Jerry Davis

Professor and Chair of Geography & Environment, Director of the Institute for Geographic Information Science


Jane DeWitt

Associate Professor of Chemistry & Biochemistry


Sheldon Gen

Associate Professor of Public Administration

Sheldon Gen, Associate Professor of Public AdministrationB.S. (1990) Cal Poly, San Luis Obispo, Civil Engineering
M.P.A. (1995) University of Southern California, Public Administration
Ph.D. (2004) Georgia Tech, Public Policy
At SFSU since 2003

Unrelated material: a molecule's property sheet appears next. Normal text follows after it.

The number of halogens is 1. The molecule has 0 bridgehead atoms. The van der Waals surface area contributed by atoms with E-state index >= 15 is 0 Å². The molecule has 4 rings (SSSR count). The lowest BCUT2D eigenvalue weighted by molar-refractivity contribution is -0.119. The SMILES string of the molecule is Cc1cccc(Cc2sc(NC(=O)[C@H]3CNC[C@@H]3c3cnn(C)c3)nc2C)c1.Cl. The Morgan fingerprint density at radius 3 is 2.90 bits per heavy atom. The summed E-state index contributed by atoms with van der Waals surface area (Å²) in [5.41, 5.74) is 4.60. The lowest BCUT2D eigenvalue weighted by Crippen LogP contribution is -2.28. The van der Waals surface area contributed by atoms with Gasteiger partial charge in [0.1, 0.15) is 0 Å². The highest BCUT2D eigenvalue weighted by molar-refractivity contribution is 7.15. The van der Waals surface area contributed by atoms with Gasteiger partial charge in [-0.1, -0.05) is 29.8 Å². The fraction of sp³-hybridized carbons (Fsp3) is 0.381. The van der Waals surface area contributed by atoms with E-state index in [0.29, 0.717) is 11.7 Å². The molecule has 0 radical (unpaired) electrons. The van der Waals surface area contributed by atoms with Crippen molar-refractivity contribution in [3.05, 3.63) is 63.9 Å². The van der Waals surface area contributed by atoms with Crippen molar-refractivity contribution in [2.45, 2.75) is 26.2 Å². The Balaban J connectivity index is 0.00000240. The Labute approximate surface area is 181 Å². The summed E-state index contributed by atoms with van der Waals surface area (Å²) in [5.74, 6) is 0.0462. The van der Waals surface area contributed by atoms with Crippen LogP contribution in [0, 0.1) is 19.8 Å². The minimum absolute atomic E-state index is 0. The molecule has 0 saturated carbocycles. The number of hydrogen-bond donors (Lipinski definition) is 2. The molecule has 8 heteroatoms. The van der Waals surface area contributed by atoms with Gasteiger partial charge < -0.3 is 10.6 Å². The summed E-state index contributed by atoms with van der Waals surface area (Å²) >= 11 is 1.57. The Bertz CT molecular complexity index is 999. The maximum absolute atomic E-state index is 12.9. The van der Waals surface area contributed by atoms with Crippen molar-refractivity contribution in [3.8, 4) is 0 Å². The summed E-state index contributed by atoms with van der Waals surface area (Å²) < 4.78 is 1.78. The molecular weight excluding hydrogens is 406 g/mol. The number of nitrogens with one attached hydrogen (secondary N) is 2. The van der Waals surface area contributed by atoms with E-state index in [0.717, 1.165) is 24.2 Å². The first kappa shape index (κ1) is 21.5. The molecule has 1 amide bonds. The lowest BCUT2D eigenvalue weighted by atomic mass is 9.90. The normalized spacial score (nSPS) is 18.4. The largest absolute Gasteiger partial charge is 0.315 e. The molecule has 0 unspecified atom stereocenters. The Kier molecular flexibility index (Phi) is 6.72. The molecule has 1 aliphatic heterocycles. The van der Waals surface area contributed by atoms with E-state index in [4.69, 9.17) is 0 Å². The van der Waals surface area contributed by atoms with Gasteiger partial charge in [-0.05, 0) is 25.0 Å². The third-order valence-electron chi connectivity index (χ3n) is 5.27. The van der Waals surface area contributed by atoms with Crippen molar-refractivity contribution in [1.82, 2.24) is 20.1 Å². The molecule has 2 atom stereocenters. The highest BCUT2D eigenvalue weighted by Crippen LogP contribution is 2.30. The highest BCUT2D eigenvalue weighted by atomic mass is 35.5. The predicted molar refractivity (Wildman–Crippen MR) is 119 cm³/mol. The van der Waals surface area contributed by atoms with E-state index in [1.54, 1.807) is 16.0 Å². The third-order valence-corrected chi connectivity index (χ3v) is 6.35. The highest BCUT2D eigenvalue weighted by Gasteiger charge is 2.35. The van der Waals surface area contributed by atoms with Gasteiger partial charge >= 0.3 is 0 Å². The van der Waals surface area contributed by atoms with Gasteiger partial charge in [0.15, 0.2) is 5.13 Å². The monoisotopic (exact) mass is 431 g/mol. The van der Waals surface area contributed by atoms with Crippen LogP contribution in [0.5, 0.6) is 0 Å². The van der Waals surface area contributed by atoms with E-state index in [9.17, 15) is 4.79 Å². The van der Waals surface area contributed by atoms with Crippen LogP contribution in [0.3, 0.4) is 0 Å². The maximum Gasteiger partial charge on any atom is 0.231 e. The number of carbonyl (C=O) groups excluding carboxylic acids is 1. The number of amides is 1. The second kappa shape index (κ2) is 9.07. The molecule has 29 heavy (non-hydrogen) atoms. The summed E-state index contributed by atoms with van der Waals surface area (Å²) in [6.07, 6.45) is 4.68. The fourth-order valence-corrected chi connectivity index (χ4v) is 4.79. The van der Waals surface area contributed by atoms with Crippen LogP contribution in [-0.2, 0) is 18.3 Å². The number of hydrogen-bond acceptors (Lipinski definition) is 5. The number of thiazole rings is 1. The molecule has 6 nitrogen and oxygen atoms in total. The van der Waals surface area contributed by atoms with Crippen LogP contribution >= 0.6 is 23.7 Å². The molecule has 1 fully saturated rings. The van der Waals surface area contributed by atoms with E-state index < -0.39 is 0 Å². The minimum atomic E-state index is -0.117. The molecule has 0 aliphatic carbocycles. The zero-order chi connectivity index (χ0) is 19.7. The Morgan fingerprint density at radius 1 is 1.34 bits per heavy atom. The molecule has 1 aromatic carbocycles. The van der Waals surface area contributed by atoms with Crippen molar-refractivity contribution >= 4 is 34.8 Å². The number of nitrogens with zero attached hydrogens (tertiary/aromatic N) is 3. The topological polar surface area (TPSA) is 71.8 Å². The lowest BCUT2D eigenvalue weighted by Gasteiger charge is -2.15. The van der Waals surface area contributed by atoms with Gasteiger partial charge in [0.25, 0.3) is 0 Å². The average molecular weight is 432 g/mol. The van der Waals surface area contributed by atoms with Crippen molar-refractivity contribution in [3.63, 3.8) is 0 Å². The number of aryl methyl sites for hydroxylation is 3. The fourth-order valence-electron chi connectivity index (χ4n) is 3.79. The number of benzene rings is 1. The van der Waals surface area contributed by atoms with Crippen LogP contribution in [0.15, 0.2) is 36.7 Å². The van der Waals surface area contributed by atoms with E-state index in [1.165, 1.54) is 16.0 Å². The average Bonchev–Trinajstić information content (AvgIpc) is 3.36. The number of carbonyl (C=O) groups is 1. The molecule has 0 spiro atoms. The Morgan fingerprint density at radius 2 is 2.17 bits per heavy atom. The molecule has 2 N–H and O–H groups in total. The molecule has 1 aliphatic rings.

Phone: 415-817-4458
Email : sgen@sfsu.edu

Research areas: environmental policy, public policy studies. Study of the social aspects of environmental policy: how humans value environmental amenities, how communities make collective decisions affecting the environment, and the behavioral responses to the physical environment. Study of private sector and public participation in public policy: how individuals, organized groups, and businesses influence policy making and contribute to the delivery of public services. Policy analysis: measuring the outcomes of our public policies and programs.


John Hafernik

Professor of Biology

John Hafernik, Professor of BiologyB.A. (1970) Texas A & M University, Entomology
Ph.D. (1977) University of California, Berkeley, Entomology
At SFSU since 1977

Phone: 415-338-1740
Email: hafernik@sfsu.edu